“Sports proponents continue to promote the ideology that Sacramento can transform to a ‘world class city,’ by building an arena and keeping the Kings,” the Grand Jury wrote. I’ve been critical of the level of world class city desperation by Sacramento officials and elected politicians for many years.

World class cities are not created with sports teams, and Sacramento is no different.

The Sacramento Kings have not sold out their games for many years. The demand is not there.

The City Council continues to fiddle while Sacramento burns

In a 2009 op ed for the Sacramento Bee, I wrote that the best definition I have found of a world-class city comes from Seattle journalist Bill Virgin, who tracks business and economic trends. He writes, “World-class business cities are those where strategic and tactical decisions are made on everything from new plant investment to developing new markets and products. They’re the cities others watch and react to. World-class business cities are not guaranteed exclusivity in producing the next wave of influential products, technologies and companies – but they’re a more likely incubator for them. And those products, technologies and companies are where new jobs come from.”

Sacramento is not strategically, tactically or decisively developing new markets or products, or putting in new plants for any industry. In fact, businesses are fleeing the city and the state. Politicians instead are obsessively focused on vanity projects, to the detriment of the other crucial segments of the economy.

I wish Mayor Johnson would put the same level of effort into improving Sacramento’s economy and attracting new business, as he invests in the Kings.

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  1. Hondo
    Hondo 1 March, 2013, 09:04

    The sports industrial complex is out of control. The huge metropolitan area of LA has been kept from having a NFL team for the sole purpose of extorting new arenas from every other city in the country. Every city, from Cleveland to Denver was threatened, either they build the team a new stadium or the team moves to LA.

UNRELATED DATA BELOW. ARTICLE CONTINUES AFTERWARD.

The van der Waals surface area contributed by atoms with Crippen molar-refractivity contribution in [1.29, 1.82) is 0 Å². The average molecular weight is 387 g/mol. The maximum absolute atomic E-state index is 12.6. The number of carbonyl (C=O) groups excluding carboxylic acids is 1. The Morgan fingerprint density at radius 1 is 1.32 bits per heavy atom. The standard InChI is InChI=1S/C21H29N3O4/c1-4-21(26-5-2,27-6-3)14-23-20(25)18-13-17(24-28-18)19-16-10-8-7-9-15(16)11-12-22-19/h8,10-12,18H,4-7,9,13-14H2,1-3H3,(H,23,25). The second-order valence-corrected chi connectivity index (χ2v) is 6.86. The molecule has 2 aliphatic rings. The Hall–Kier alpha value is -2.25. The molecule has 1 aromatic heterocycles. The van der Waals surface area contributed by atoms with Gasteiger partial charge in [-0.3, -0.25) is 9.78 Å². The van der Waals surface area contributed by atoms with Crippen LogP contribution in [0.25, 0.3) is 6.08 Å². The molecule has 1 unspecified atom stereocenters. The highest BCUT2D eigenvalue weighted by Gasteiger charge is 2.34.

Only the sports teams in the biggest markets does it make economic sense to build them a stadium(even tho they easily have the money to build their own stadiums). Teams in the smaller markets, like Sac town, Kansas City, Pittsburg, stadiums are a losing proposition. Initially, fans flock to the stadiums. But the best players are always drawn to the bigger money at the biggers cities. Look at Carmelo Anthony. He dumped Denver for NY. Teams in KC, Denver, Sac town, Pittsburg, ect, will never have baseball or basketball championships. After a few years, fans see that their teams will never compete with LA and NY and Boston. They stop supporting the teams.
    A single owner, billionaire Paul Allen of Microsoft who owns the Seahawks, is financially able to finance every stadium in the NFL, along with a couple other leagues. Yet Allen begged and cried that he needed the ‘peoples’ help to build a new stadium. He could afford to pay cash to build at least 20 stadiums(500mil per, times 20, equals 10 billion. He is at worth at least 20 billion)
    If the teams financed their own stadiums,then cities could spend their money on things like schools and roads and hospitals.
    And for any democrat to support taking hundreds of millions of dollars away from schools and health care to pour money into the pockets of billionaires is stunning hypocracy.
    Hondo…